Correction: the data compiled by Ethan Campbell of Central Seattle Greenways has been updated after further analysis of the citations issued revealed a number of duplicates. The overall summary of the information has not significantly changed.
The King County Board of Health is likely to add a review of the county’s bicycle helmet requirement to its 2021 workplan today at its monthly meeting. This move comes after the Cascade Bicycle Club, nation’s largest statewide bicycle nonprofit, formally announced earlier this month that they are in support of repealing the law requiring bike riders in the state’s largest county to wear helmets.
Cascade’s Tamar Shuhendler told me that the bicycle club sees a responsibility to reexamine its decision on the helmet law, as one of the organizations that originally had supported a King County helmet law. When I asked her about the reaction in the cycling community to the club coming out for repeal, she acknowledged the diversity of opinion on the issue, saying Cascade “welcomes as much community input as we can possibly get”, in advance of any final action on the law.
King County Councilmember Jeanne Kohl-Welles announced she would introduce the amendment to the workplan earlier this month. “The current helmet laws in place are clearly having a disparate and negative impact on our most vulnerable neighbors and I agree that the enforcement of this law is not being applied fairly,” Kohl-Welles wrote in an email sent to her constituents. The amendment is expected to pass. UPDATE: It passed, unanimously.
I will be offering an amendment at our next Board of Health meeting to add this important issue to the work plan. https://t.co/v1XGTUQlMK
— Jeanne Kohl-Welles (@KCCKohlWelles) February 9, 2021
The impetus for reviewing the law now is largely driven by new information around the disproportionate impact of the law. In December, Crosscut’s David Kroman published data showing that nearly half of the helmet law citations given in the City of Seattle since 2017 went to people experiencing homelessness, a vast chasm of disproportionality that illustrates how the law is being misused.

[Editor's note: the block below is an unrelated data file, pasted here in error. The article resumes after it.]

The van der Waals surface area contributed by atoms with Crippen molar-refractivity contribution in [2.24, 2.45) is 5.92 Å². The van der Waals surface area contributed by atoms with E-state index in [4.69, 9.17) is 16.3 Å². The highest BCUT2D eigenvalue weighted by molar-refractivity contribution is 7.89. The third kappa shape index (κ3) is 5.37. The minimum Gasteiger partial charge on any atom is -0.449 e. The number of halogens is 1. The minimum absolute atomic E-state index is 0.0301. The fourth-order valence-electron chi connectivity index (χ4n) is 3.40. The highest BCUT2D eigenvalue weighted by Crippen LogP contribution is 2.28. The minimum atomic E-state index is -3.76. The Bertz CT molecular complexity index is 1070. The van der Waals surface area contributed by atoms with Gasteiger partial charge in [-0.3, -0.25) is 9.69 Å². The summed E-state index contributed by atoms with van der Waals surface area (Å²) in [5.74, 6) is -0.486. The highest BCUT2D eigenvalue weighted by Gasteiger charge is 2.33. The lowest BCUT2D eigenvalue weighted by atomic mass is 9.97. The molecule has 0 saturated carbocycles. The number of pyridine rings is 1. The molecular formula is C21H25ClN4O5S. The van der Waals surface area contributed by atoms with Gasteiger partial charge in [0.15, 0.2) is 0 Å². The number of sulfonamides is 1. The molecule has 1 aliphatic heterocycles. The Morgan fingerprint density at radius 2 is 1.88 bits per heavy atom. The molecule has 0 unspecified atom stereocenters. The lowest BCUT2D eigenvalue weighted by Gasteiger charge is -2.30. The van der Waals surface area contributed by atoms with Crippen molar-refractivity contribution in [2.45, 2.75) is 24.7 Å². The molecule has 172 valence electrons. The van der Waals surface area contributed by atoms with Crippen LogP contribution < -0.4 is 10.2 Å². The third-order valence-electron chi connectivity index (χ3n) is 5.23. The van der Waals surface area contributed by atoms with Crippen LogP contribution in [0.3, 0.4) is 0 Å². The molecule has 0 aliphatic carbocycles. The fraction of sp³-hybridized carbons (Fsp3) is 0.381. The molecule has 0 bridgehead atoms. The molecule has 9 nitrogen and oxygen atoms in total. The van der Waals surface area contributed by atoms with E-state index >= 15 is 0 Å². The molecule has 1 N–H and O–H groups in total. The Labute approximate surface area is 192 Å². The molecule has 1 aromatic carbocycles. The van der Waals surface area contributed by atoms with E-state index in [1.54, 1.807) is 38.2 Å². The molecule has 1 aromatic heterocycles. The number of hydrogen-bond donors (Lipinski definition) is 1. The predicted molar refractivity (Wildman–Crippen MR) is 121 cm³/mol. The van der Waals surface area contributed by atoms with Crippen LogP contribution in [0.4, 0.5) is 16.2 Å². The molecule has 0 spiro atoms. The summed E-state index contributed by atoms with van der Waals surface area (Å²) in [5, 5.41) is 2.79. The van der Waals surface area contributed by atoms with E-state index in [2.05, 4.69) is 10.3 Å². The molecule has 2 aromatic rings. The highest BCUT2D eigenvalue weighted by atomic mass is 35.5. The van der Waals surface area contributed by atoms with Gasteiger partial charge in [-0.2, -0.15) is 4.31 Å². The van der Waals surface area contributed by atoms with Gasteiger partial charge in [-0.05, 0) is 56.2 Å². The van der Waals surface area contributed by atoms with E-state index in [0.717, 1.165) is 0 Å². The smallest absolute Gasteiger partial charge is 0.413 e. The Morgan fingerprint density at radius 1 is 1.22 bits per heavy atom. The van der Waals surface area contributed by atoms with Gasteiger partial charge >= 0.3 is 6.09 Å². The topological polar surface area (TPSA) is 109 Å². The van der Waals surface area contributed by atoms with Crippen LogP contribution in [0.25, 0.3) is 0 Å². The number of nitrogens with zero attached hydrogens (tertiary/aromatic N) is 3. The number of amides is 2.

Last November, video captured Seattle Police mocking a Real Change vendor who had just been involved in a traffic collision. The person was cited for not wearing a helmet, bringing home just how this law is used as a cudgel against people experiencing homelessness.
Last year, Central Seattle Greenways convened a Helmet Law Working Group with Cascade and Real Change. CSG member Ethan C. Campbell analyzed data on 1,667 helmet citations in Seattle and found that Black people made up over 17% of the tickets issued despite making up 8% of Seattle’s population. A similar disproportionality was found with other bicycle-related infractions, not just helmet law violations, pointing to more work to be done around the issue of enforcement.
Tacoma repealed its helmet law last year, stating in the text of the ordinance that it would “reduce the likelihood of unnecessary enforcement actions”, citing lessons learned during the bike and scooter share rollout there.
In 2013, the Centers for Disease Control and the National Highway Traffic Safety Administration announced they would no longer promote the conclusion that bicycle helmets reduce head injury rates by 85 percent in light of meta-analyses of similar studies that found lower and inconclusive results, a fact that comes from a 1989 study that drove many municipalities around the country to pass helmet laws in the early 1990s. But advocacy organizations stayed away from advocating for full repeal of the laws on the books.
Seattle’s bike share goldrush resurfaced the issue several years ago but there was little momentum for repeal. It took an increased awareness around the issue of selective enforcement to finally push the issue back to the forefront. What’s left to be seen is whether a shift in the Public Health community around the issue has also occurred enough to affirmatively support repeal.